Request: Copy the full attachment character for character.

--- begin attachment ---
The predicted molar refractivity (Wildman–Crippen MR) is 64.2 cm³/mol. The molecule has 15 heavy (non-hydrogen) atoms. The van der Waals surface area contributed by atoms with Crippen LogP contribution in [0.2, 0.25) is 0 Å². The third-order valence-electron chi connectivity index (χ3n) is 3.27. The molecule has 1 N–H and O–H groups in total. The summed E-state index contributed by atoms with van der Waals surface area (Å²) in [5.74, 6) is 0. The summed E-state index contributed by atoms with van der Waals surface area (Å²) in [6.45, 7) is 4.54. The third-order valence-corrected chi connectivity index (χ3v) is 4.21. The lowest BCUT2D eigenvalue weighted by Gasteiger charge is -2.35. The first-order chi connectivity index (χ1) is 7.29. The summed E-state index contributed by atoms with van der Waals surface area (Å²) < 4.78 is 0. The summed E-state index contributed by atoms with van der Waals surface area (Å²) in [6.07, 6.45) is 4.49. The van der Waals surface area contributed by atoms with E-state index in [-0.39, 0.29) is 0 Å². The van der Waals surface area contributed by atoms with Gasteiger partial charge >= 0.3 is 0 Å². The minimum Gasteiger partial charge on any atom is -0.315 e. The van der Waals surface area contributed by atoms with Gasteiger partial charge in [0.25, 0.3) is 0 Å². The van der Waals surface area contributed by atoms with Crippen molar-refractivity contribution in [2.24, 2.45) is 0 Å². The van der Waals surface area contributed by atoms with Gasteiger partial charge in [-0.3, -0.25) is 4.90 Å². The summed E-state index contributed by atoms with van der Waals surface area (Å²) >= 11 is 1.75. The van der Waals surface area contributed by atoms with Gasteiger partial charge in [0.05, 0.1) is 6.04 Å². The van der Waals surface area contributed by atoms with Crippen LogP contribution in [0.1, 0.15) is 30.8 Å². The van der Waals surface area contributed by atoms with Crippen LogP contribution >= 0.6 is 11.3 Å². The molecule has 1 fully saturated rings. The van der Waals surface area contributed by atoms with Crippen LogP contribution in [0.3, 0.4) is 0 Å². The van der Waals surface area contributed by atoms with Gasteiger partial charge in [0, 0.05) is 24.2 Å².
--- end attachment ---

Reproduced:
The predicted molar refractivity (Wildman–Crippen MR) is 64.2 cm³/mol. The molecule has 15 heavy (non-hydrogen) atoms. The van der Waals surface area contributed by atoms with Crippen LogP contribution in [0.2, 0.25) is 0 Å². The third-order valence-electron chi connectivity index (χ3n) is 3.27. The molecule has 1 N–H and O–H groups in total. The summed E-state index contributed by atoms with van der Waals surface area (Å²) in [5.74, 6) is 0. The summed E-state index contributed by atoms with van der Waals surface area (Å²) in [6.45, 7) is 4.54. The third-order valence-corrected chi connectivity index (χ3v) is 4.21. The lowest BCUT2D eigenvalue weighted by Gasteiger charge is -2.35. The first-order chi connectivity index (χ1) is 7.29. The summed E-state index contributed by atoms with van der Waals surface area (Å²) < 4.78 is 0. The summed E-state index contributed by atoms with van der Waals surface area (Å²) in [6.07, 6.45) is 4.49. The van der Waals surface area contributed by atoms with E-state index in [-0.39, 0.29) is 0 Å². The van der Waals surface area contributed by atoms with Gasteiger partial charge >= 0.3 is 0 Å². The minimum Gasteiger partial charge on any atom is -0.315 e. The van der Waals surface area contributed by atoms with Gasteiger partial charge in [0.25, 0.3) is 0 Å². The van der Waals surface area contributed by atoms with Crippen molar-refractivity contribution in [2.24, 2.45) is 0 Å². The van der Waals surface area contributed by atoms with Gasteiger partial charge in [-0.3, -0.25) is 4.90 Å². The summed E-state index contributed by atoms with van der Waals surface area (Å²) >= 11 is 1.75. The van der Waals surface area contributed by atoms with Gasteiger partial charge in [0.05, 0.1) is 6.04 Å². The van der Waals surface area contributed by atoms with Crippen LogP contribution in [0.1, 0.15) is 30.8 Å². The van der Waals surface area contributed by atoms with Crippen LogP contribution >= 0.6 is 11.3 Å². The molecule has 1 fully saturated rings. The van der Waals surface area contributed by atoms with Crippen LogP contribution in [0.3, 0.4) is 0 Å². The van der Waals surface area contributed by atoms with Gasteiger partial charge in [0, 0.05) is 24.2 Å².